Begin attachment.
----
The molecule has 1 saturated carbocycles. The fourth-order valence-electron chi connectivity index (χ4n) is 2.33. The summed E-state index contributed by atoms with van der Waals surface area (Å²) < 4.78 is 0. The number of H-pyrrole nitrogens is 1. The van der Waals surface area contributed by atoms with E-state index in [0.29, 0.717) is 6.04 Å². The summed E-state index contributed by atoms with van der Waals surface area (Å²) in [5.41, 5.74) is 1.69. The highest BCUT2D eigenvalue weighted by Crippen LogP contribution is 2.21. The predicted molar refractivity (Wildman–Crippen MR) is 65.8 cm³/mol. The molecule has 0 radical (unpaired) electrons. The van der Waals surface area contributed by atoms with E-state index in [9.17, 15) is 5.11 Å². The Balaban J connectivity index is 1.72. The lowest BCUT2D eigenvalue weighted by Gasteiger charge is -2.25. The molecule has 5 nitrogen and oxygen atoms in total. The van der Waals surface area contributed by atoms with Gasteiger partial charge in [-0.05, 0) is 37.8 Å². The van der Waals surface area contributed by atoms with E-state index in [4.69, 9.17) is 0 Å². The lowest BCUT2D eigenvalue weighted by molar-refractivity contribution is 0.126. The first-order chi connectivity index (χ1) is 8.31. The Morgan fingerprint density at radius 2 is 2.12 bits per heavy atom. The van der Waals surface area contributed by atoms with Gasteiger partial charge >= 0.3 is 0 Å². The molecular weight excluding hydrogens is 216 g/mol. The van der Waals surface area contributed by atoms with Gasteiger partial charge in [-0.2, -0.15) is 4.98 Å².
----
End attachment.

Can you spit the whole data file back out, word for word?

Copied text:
The molecule has 1 saturated carbocycles. The fourth-order valence-electron chi connectivity index (χ4n) is 2.33. The summed E-state index contributed by atoms with van der Waals surface area (Å²) < 4.78 is 0. The number of H-pyrrole nitrogens is 1. The van der Waals surface area contributed by atoms with E-state index in [0.29, 0.717) is 6.04 Å². The summed E-state index contributed by atoms with van der Waals surface area (Å²) in [5.41, 5.74) is 1.69. The highest BCUT2D eigenvalue weighted by Crippen LogP contribution is 2.21. The predicted molar refractivity (Wildman–Crippen MR) is 65.8 cm³/mol. The molecule has 0 radical (unpaired) electrons. The van der Waals surface area contributed by atoms with E-state index in [9.17, 15) is 5.11 Å². The Balaban J connectivity index is 1.72. The lowest BCUT2D eigenvalue weighted by Gasteiger charge is -2.25. The molecule has 5 nitrogen and oxygen atoms in total. The van der Waals surface area contributed by atoms with Gasteiger partial charge in [-0.05, 0) is 37.8 Å². The van der Waals surface area contributed by atoms with E-state index in [4.69, 9.17) is 0 Å². The lowest BCUT2D eigenvalue weighted by molar-refractivity contribution is 0.126. The first-order chi connectivity index (χ1) is 8.31. The Morgan fingerprint density at radius 2 is 2.12 bits per heavy atom. The van der Waals surface area contributed by atoms with Gasteiger partial charge >= 0.3 is 0 Å². The molecular weight excluding hydrogens is 216 g/mol. The van der Waals surface area contributed by atoms with Gasteiger partial charge in [-0.2, -0.15) is 4.98 Å².